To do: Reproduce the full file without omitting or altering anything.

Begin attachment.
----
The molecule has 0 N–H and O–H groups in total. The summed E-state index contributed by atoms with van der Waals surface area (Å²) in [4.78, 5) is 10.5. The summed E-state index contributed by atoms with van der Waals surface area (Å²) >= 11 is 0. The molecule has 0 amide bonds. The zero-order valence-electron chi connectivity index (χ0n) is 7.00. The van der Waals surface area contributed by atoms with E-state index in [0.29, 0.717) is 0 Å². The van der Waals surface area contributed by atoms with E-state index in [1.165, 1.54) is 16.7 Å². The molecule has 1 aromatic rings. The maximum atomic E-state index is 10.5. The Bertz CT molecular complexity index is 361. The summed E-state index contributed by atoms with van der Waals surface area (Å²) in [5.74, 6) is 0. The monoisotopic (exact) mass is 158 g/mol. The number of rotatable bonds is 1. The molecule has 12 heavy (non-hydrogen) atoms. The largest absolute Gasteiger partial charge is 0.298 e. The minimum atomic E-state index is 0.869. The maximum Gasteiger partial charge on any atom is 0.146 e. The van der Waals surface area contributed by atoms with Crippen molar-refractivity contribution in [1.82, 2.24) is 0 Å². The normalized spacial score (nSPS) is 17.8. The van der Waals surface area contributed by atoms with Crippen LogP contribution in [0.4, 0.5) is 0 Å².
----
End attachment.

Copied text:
The molecule has 0 N–H and O–H groups in total. The summed E-state index contributed by atoms with van der Waals surface area (Å²) in [4.78, 5) is 10.5. The summed E-state index contributed by atoms with van der Waals surface area (Å²) >= 11 is 0. The molecule has 0 amide bonds. The zero-order valence-electron chi connectivity index (χ0n) is 7.00. The van der Waals surface area contributed by atoms with E-state index in [0.29, 0.717) is 0 Å². The van der Waals surface area contributed by atoms with E-state index in [1.165, 1.54) is 16.7 Å². The molecule has 1 aromatic rings. The maximum atomic E-state index is 10.5. The Bertz CT molecular complexity index is 361. The summed E-state index contributed by atoms with van der Waals surface area (Å²) in [5.74, 6) is 0. The monoisotopic (exact) mass is 158 g/mol. The number of rotatable bonds is 1. The molecule has 12 heavy (non-hydrogen) atoms. The largest absolute Gasteiger partial charge is 0.298 e. The minimum atomic E-state index is 0.869. The maximum Gasteiger partial charge on any atom is 0.146 e. The van der Waals surface area contributed by atoms with Crippen molar-refractivity contribution in [1.82, 2.24) is 0 Å². The normalized spacial score (nSPS) is 17.8. The van der Waals surface area contributed by atoms with Crippen LogP contribution in [0.4, 0.5) is 0 Å².